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#LearnedIT: IT Security Foundations - Protecting Our Server


Hi again, same course, different submenu.

Let's play a game -  Based Upon the Menu, How Much Do I Remember? I did take Sever 2008/12 during my time in college and found it one of the more fun aspects!

Hardening the Server -
Put it behind a correctly-configured firewall if it's facing the internet. Correctly configured means the proper rules are established regarding access (think 'allow tcp any any') , and ports on the server should be closed if they're not being used unless, again, it's properly configured. Use ACLs to allow one computer located in an area you know is safe and has limited web access to configure the server. 

Run auditing, and don't give any one person more permissions than they need. Principal of least privilege! 

Train your users.

Lisa Bock, our author,  doesn't get as deep as I do, but helpfully reminds us that the physical server should be in a secure, monitored environment to ward off intruders and also overly cool or hot (or humid) weather conditions.

So, how servers survive in Florida is beyond me.




Essential file services (Sharing, web, database) should be on different servers.
Applications shouldn't have direct access to a server, and should go through a proxy - and of course, clear it with us, your Network Administrator, before installing or using any applications.

All in all - I grade myself a fair. Could be better. But that's why we're here. Learning!


Next is Hardening - Updates and Patches -
If you can, test patches and updates in an test environment. See how long it might take, if it disables or modifies any important features for your server. Disable nonessential applications and services, have anti-virus, and don't randomly install freeware. Turn off automatic updates, especially if they come from Microsoft.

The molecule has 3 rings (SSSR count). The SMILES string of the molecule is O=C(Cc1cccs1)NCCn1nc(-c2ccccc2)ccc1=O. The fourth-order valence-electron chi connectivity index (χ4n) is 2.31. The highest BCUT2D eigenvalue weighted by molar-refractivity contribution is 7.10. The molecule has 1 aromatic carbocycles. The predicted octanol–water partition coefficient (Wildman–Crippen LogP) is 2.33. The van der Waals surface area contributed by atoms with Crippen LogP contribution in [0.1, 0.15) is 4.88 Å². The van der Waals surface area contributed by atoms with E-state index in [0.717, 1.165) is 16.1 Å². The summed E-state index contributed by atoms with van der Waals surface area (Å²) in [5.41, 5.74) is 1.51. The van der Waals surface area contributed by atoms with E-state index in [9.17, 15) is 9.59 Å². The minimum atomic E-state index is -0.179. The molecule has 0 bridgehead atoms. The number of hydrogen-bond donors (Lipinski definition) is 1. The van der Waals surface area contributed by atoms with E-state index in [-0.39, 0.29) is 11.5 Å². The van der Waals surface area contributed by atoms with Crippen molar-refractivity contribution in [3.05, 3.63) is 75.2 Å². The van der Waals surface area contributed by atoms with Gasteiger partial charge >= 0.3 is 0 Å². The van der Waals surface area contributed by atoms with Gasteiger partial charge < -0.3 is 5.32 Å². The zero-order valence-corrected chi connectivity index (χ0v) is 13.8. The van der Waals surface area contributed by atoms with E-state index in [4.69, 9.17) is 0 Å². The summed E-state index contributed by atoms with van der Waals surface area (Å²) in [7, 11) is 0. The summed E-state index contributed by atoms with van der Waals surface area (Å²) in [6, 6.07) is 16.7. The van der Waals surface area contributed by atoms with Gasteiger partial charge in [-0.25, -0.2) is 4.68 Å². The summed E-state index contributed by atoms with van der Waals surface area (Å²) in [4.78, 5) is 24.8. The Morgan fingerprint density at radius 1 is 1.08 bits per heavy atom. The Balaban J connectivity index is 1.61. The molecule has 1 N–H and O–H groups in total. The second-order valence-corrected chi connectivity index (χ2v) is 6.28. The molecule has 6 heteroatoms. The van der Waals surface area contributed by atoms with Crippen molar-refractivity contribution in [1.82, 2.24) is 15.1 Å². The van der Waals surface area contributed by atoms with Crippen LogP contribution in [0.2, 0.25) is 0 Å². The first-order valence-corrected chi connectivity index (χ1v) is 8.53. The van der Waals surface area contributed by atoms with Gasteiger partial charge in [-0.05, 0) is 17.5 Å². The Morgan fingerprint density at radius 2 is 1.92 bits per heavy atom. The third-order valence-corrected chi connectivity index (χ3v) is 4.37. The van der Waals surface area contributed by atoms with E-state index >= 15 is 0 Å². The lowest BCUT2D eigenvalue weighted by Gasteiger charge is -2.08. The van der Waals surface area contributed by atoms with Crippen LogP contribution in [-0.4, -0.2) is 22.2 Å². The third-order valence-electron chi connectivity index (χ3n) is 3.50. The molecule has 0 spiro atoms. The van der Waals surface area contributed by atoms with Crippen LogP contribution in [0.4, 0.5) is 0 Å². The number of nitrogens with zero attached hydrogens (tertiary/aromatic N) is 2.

What does Lisa say now? Mostly what I said! Whoo! Including;


  • Conduct risk assessments.
  • Also, remember use long and complex passwords.
  • Check for Service Packs.


Third - Protocol Good Practices.
All I have is encrypt things.

Sure enough the first point is 'Use HTTPS'.


  • Secure Shell with Telnet or PutTTY, which I have used!
  • Utilize Network Time Protocol
  • Find a type of software that can encrypt FTP transfers. 

This is a URL you can use to access your file server (not secure)! The layout looks really different than in the 90's, I remember a bunch of hyperlinks in courier.

She tells us how the turn off Telnet capabilities, and it's at this point where I paused and went to my Windows 10 Machine to check, and happily, I had already turned it off.



Our final task? The Microsoft Baseline Security Analyzer -
It identifies security issues and makes sure all patches and updates are in place.


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